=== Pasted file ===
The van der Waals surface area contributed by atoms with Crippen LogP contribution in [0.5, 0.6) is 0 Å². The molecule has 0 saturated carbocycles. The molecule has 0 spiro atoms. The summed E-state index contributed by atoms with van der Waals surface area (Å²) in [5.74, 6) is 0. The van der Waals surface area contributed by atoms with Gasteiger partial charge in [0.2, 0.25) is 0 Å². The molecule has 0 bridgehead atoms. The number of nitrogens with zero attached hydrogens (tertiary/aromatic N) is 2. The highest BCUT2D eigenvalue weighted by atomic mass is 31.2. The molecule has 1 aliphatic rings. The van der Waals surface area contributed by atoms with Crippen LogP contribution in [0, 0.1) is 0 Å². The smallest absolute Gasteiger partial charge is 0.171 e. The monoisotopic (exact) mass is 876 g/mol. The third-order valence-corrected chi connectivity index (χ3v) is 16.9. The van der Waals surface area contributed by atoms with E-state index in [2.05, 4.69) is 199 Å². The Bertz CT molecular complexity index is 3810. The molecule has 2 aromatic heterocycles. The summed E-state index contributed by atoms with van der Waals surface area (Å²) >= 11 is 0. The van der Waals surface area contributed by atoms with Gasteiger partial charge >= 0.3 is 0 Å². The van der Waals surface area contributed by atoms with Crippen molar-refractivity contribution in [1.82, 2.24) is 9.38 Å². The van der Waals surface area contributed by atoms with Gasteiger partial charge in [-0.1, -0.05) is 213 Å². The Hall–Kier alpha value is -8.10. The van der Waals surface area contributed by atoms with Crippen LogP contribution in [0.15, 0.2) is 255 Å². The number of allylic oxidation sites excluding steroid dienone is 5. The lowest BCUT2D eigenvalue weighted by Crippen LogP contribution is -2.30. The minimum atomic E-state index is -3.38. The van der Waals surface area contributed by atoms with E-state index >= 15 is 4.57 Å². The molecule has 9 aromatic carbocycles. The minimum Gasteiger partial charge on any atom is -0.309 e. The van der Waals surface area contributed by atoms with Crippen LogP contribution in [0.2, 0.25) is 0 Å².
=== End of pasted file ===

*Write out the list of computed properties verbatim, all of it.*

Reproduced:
The van der Waals surface area contributed by atoms with Crippen LogP contribution in [0.5, 0.6) is 0 Å². The molecule has 0 saturated carbocycles. The molecule has 0 spiro atoms. The summed E-state index contributed by atoms with van der Waals surface area (Å²) in [5.74, 6) is 0. The van der Waals surface area contributed by atoms with Gasteiger partial charge in [0.2, 0.25) is 0 Å². The molecule has 0 bridgehead atoms. The number of nitrogens with zero attached hydrogens (tertiary/aromatic N) is 2. The highest BCUT2D eigenvalue weighted by atomic mass is 31.2. The molecule has 1 aliphatic rings. The van der Waals surface area contributed by atoms with Crippen LogP contribution in [0, 0.1) is 0 Å². The smallest absolute Gasteiger partial charge is 0.171 e. The monoisotopic (exact) mass is 876 g/mol. The third-order valence-corrected chi connectivity index (χ3v) is 16.9. The van der Waals surface area contributed by atoms with E-state index in [2.05, 4.69) is 199 Å². The Bertz CT molecular complexity index is 3810. The molecule has 2 aromatic heterocycles. The summed E-state index contributed by atoms with van der Waals surface area (Å²) >= 11 is 0. The van der Waals surface area contributed by atoms with Gasteiger partial charge >= 0.3 is 0 Å². The van der Waals surface area contributed by atoms with Crippen molar-refractivity contribution in [1.82, 2.24) is 9.38 Å². The van der Waals surface area contributed by atoms with Gasteiger partial charge in [-0.1, -0.05) is 213 Å². The Hall–Kier alpha value is -8.10. The van der Waals surface area contributed by atoms with Crippen LogP contribution in [0.15, 0.2) is 255 Å². The number of allylic oxidation sites excluding steroid dienone is 5. The lowest BCUT2D eigenvalue weighted by Crippen LogP contribution is -2.30. The minimum atomic E-state index is -3.38. The van der Waals surface area contributed by atoms with E-state index >= 15 is 4.57 Å². The molecule has 9 aromatic carbocycles. The minimum Gasteiger partial charge on any atom is -0.309 e. The van der Waals surface area contributed by atoms with Crippen LogP contribution in [0.2, 0.25) is 0 Å².